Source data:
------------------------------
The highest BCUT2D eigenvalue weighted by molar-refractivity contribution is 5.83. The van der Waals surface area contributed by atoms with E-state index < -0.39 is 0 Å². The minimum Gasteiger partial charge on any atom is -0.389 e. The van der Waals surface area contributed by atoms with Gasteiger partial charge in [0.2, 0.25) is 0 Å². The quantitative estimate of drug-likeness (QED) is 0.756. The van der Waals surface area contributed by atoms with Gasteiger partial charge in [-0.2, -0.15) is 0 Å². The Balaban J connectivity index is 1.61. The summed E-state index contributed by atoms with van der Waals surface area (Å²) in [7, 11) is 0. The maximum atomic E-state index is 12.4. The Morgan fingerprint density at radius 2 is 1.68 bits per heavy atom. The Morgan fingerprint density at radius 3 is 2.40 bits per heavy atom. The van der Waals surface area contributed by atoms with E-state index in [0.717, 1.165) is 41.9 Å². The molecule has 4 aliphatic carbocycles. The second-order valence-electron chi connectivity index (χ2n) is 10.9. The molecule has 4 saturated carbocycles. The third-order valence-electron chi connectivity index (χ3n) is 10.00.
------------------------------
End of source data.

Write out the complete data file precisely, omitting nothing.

The highest BCUT2D eigenvalue weighted by molar-refractivity contribution is 5.83. The van der Waals surface area contributed by atoms with E-state index < -0.39 is 0 Å². The minimum Gasteiger partial charge on any atom is -0.389 e. The van der Waals surface area contributed by atoms with Gasteiger partial charge in [0.2, 0.25) is 0 Å². The quantitative estimate of drug-likeness (QED) is 0.756. The van der Waals surface area contributed by atoms with Gasteiger partial charge in [-0.2, -0.15) is 0 Å². The Balaban J connectivity index is 1.61. The summed E-state index contributed by atoms with van der Waals surface area (Å²) in [7, 11) is 0. The maximum atomic E-state index is 12.4. The Morgan fingerprint density at radius 2 is 1.68 bits per heavy atom. The Morgan fingerprint density at radius 3 is 2.40 bits per heavy atom. The van der Waals surface area contributed by atoms with E-state index in [0.717, 1.165) is 41.9 Å². The molecule has 4 aliphatic carbocycles. The second-order valence-electron chi connectivity index (χ2n) is 10.9. The molecule has 4 saturated carbocycles. The third-order valence-electron chi connectivity index (χ3n) is 10.00.